A two-stage implant procedure with full flap elevation is necessary in patients who have insufficient gingival tissue and bone support in the horizontal and vertical plane to place an implant in an ideal aesthetic position. These sites require augmentation simultaneously with implant placement to allow bone and soft tissue to regenerate in the deficient regions around the ideally placed implant.3 The implant site is completely closed to promote an uneventful healing period. To allow ideal bone and soft tissue harmony around the definitive implant crown, it is necessary to over-contour the augmentation site during the surgical procedure. The second surgery for the abutment connection is minimally invasive and utilizes a palatal approach for access, short buccal vertical incisions, and soft tissue grafts as necessary. This allows rapid healing around the abutment with minimal scar tissue. An under-dimensioned provisional restoration can be placed 2 to 3 weeks postoperatively.
A three-stage implant procedure is indicated for patients who have a severe deficiency of horizontal and vertical bone that prevents the installation of an implant.4 These severe deficiencies are treated with a staged augmentation and implant procedure. The first stage involves the augmentation of the ridge defect with an autogenous bone graft, with or without membrane, for horizontal and vertical reconstruction. A soft tissue graft can also be harvested and added to this bone reconstructive procedure to allow for increased volume of soft tissue. Following a healing period of approximately 6 to 8 months, the implant can be placed in its ideal position. If a ridge defect is still present around the implant, a simultaneous implant and bone and soft tissue augmentation procedure can be performed. In this instance, an additional healing period of 6 months must be permitted. The third stage involves soft tissue management during the abutment connection surgery, which is approached from the palate to prevent any trauma and recession of the buccal tissues.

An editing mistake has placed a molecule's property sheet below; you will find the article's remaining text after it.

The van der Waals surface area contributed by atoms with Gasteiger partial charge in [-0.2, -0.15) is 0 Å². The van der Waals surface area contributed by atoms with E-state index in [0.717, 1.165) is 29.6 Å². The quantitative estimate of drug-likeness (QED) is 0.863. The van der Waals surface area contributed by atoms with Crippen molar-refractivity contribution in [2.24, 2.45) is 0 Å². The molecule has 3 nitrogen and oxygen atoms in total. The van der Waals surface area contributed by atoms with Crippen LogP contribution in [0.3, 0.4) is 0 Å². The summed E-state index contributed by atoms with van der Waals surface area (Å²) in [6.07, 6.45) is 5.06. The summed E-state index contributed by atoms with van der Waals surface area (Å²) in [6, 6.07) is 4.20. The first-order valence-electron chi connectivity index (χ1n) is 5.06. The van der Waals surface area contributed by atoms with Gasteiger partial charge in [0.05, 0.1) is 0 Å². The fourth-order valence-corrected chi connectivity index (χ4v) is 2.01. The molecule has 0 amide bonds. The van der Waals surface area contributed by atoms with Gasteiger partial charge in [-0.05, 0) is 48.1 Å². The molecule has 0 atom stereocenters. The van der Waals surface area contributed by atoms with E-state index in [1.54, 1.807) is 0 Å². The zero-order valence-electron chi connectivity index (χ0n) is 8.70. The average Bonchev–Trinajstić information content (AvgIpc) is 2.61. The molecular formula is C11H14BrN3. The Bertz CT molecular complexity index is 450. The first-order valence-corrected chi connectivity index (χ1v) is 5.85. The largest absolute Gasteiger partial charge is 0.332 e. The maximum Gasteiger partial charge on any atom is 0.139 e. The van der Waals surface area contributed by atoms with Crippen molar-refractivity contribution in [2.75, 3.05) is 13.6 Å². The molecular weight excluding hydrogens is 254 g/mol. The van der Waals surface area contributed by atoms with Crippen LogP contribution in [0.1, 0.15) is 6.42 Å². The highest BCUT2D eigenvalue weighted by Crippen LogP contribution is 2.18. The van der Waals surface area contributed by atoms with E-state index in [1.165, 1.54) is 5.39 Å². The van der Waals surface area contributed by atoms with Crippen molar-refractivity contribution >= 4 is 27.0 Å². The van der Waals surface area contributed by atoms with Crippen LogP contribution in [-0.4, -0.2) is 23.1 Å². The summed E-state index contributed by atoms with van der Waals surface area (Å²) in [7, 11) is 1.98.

In the natural dentition, interproximal contacts and a tissue attachment that follows the scalloped outline of the cementoenamel junction are responsible for the shape of the gingiva, which results in well-formed and aesthetically pleasing interdental papillae. 5,6 Since implant necks are flat, a specific prosthodontic approach is necessary to match the desired contour of the marginal tissues to the natural shape of a healthy papilla. To improve predictability, a conservative approach in which pressure is applied on marginal tissues should be utilized rather than unpredictable (ie, electrosurgical) means.7-9 Treatment options for such a conservative approach consist of anatomically shaped healing abutments that may be machined or customized, and accordingly shaped provisional and definitive restorations.
A 30-year-old female patient presented with a failing implant at the site of tooth #8 (Figures 3 and 4). A comprehensive treatment plan that required the removal of the implant fixture and bone reconstruction with a monocortical bone graft and a barrier membrane at stage I was designed by the restorative team (Figures 5, 6, and 7). At stage II (nine months after the completion of the initial surgery), implant placement (Figure 8) was followed by surgical augmentation of the site with a connective tissue graft (Figure 9) to permit the development of optimal ridge architecture during the subsequent provisionalization phase.